Turkish Airline Crash at Newdigate

1959, 17 February: Turkish airliner crash at Newdigate: Turk Hava Yollari (Turkish Airlines) was carrying a government party including Mr. Menderes the Prime Minister. He escaped only to be executed a few years later for treason.

1959: BBC: Turkish leader involved in fatal crash: Turkish Prime Minister Adnan Menderes has survived an air crash near London that killed twelve people. Mr Menderes was on his way to the British capital for talks on Cyprus with the British, Greek and Cypriot premiers when his Viscount jet crashed in Jordan's Wood, near Newdigate in Surrey.

Only ten of the twenty two passengers and crew on board the Turkish Government aircraft survived and two were critically injured. An official from the Ministry of Civil Aviation said it was the worst crash he had seen. Turkish press secretary Sefik Penmen told an impromptu conference at the London Clinic: "The Prime Minister's condition is quite satisfactory and a bulletin will be issued at 1000 tomorrow. He is feeling quite alright, though he is very sorry about what has happened to his friends."

The plane - from Istanbul - was diverted from Gatwick Airport because of fog and was due to arrive at London Airport at 1600 GMT when it went missing off the radar.

First on the scene: Local resident Margaret Bailey, a trained nurse, was one of the first on the scene - three miles along the flight path from Gatwick - shortly after 1700 GMT. At about that time the plane carrying Greek Prime Minister Constantin Karamanlis landed at Gatwick without incident. The Turkish jet lost its wings and had its engines torn off as it ploughed three hundred yards through the wood and landed upside down with trees embedded in the mangled fuselage and burst into flames.

Three divisions from Surrey Fire Brigade put out the resulting fires although their efforts were hampered by thick fog. After receiving first aid at Mrs Bailey's farmhouse, two hundred yards away, Mr Menderes was taken to hospital in London ninety minutes later. Other casualties are being treated at hospitals in East Grinstead, Redhill and Dorking.

Michael Smith (Brockham Resident): I remember this crash very well. It was not that long after the new Gatwick opened. My mother heard a thump noise (they lived this end of Newdigate) and the Viscount went into a wood near the Russ Hill ridge just off the Newdigate to Rusper Road. It belonged to Turk Hava Yollari (Turkish Airlines) and was carrying a government party including Mr Menderes the Prime Minister. He escaped only to be executed a few years later for treason.

I explored those woods only a few weeks later and found a few metal pieces that the authorities missed. In fact I still have one piece that I suppose I shouldn't have but the clear up wasn't very thorough. For years afterwards you could see the broken tops of trees from the road.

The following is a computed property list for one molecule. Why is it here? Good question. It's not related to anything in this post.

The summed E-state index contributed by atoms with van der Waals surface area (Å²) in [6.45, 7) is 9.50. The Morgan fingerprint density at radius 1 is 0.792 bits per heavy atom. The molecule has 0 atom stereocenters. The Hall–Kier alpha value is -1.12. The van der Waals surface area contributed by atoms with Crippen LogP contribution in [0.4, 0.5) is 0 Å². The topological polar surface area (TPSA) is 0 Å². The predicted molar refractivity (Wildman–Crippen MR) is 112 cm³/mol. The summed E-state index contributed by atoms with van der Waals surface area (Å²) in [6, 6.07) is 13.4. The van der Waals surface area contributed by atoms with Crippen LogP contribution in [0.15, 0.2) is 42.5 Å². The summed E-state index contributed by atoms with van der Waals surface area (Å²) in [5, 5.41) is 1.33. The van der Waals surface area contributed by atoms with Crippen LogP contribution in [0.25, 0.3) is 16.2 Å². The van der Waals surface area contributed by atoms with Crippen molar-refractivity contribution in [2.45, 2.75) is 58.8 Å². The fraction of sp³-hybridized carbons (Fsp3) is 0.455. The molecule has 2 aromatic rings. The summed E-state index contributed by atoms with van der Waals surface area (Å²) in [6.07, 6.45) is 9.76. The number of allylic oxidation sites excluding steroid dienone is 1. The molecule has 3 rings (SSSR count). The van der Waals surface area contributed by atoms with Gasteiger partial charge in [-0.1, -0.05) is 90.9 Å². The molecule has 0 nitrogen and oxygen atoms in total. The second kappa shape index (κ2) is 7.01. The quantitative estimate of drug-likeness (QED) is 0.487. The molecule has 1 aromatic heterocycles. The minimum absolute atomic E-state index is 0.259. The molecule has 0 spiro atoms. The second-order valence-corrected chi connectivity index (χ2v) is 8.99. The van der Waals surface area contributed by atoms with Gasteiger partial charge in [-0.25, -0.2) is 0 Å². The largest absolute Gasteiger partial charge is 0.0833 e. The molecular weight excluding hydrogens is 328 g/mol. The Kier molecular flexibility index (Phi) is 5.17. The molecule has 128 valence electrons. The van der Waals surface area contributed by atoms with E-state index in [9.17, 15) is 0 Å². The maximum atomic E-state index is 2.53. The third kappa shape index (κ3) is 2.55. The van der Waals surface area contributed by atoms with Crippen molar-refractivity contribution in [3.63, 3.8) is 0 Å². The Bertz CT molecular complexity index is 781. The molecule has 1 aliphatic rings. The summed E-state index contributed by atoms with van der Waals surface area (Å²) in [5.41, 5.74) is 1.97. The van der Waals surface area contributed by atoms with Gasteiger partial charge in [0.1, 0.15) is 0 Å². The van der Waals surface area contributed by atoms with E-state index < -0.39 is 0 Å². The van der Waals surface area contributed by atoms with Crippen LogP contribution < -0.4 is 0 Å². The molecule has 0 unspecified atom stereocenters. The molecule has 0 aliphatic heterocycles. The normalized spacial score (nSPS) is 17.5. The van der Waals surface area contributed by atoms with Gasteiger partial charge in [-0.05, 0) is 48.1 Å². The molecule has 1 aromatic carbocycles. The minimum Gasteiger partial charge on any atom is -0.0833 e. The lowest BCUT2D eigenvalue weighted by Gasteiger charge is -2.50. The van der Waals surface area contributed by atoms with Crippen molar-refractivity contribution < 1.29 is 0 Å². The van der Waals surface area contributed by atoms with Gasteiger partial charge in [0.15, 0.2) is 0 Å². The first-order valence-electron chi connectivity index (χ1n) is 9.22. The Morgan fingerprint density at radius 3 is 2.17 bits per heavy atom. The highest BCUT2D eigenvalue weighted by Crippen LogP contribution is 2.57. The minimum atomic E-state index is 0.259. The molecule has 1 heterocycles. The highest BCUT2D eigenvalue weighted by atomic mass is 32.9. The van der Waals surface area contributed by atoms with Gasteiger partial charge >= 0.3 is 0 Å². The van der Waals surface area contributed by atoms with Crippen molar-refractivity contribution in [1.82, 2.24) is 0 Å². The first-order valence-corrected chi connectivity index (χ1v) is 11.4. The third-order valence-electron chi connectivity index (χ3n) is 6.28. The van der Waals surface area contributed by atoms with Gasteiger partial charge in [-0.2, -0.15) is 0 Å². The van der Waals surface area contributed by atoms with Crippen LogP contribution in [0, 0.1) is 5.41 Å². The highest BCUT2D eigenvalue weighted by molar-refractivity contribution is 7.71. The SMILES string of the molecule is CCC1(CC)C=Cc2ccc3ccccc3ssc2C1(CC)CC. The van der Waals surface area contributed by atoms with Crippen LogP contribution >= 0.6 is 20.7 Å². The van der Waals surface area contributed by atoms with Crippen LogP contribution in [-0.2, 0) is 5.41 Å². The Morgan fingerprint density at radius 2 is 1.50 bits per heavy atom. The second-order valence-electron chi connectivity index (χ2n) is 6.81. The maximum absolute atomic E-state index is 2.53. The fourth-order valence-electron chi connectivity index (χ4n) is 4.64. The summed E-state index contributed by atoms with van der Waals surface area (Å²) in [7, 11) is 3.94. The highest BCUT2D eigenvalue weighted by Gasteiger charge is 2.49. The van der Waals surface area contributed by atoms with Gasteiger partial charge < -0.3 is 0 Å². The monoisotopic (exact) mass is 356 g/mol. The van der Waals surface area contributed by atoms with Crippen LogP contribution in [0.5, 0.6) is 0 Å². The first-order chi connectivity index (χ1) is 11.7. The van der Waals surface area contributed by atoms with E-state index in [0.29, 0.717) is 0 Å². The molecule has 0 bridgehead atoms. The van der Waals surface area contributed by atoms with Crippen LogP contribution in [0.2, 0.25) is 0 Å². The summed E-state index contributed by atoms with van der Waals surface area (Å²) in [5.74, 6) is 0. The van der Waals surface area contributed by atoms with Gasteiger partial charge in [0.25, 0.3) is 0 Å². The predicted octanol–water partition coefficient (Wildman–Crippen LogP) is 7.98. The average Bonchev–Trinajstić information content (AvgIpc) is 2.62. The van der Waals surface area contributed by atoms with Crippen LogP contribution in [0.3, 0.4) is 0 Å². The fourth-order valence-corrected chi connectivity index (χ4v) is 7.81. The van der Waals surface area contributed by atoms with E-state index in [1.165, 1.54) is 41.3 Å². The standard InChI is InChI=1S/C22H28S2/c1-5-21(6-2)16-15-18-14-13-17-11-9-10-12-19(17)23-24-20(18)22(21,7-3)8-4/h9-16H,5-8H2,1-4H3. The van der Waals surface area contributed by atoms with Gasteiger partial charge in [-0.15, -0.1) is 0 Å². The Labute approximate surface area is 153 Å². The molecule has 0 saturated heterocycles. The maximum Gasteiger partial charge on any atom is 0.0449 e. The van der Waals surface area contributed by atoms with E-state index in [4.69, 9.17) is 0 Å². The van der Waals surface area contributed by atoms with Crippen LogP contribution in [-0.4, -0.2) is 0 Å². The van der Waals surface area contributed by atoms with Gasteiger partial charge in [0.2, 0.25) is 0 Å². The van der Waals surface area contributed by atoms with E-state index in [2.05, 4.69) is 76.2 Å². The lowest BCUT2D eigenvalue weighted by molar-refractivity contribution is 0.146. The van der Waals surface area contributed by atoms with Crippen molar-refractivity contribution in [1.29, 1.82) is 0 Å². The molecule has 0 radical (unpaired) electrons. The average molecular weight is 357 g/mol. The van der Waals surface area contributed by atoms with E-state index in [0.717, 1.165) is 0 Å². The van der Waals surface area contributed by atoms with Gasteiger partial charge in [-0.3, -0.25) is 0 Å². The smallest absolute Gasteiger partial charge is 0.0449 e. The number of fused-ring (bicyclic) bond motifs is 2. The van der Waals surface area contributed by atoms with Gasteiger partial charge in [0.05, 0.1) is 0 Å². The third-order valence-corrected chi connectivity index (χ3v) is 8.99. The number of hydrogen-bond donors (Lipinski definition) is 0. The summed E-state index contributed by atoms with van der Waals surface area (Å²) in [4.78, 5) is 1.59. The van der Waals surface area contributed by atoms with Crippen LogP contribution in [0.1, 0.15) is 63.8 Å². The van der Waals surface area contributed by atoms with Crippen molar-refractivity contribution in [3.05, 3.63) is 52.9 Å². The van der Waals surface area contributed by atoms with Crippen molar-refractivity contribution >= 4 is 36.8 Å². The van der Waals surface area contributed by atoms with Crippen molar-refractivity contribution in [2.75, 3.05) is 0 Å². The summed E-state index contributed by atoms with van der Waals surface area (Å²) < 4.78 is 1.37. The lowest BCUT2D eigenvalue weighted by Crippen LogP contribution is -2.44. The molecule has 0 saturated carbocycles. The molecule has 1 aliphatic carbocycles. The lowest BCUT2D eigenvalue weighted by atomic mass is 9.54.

The cause was officially put down to altimeter error so it was too far below the glide path and in poor visibility so they were unlucky - thirty feet higher and runway 09 would have appeared soon after. The thump noise from about two miles must have been due to the fairly direct line of sight and the weather conditions I guess.

The Viscount was a 700 series (V 794D) and it was registered TC-SEV and first flew from Hurn production line on 16 July 1958, and was delivered to THY on 1st August and had flown 555 hrs and 380 cycles up to the accident date. The remains were transported to Croydon aerodrome for analysis.

I had a small interest as I was once stuck at Ankara airport for two to three days and spent the time watching the THY comings and goings, mostly Dakotas I think.

1959: Dorking Advertiser: A Turkish Airline bringing Turkish Prime Minister to London for talks on Cyprus crashed in a wood known as "The Jordans", a part of Chaffolds Farm, on Captain Evelyn Broadwood's Lyne Estate on Tuesday afternoon in thickening fog. Mr Menderes was slightly injured but sustained severe shock.

The Viscount appeared to be making a normal approach when it vanished from the radar screen at Gatwick Control. As the plane descended on Jordan's Wood it struck a clump of trees and skidded for some distance; its wings were wrenched off and the nose section was wrecked; the fuselage remained more or less intact and the tail section snapped off and was left hanging in nearby trees.

A fire which broke out in the wreckage was quickly put out by firemen. Officials went from Gatwick to the scene and set up an improvised wireless relay service. Fire hoses had to be dragged several hundred yards from the road through the woods and it was three hours before the last of the bodies were taken from the scene.

Geoff Bloomfield: After the emergency personnel had searched the scene, one person on the passenger list could not be accounted for. As a dog handler I attended with others to search a wider area. All I remember was that Bill Redwood had a young Doberman pup called Dinko. Once the dog was let loose it ran off and the call of "Dinko" echoed through the woods, until the dog was recovered. It transpired that the passenger we were looking for had never boarded the plane in the first place.

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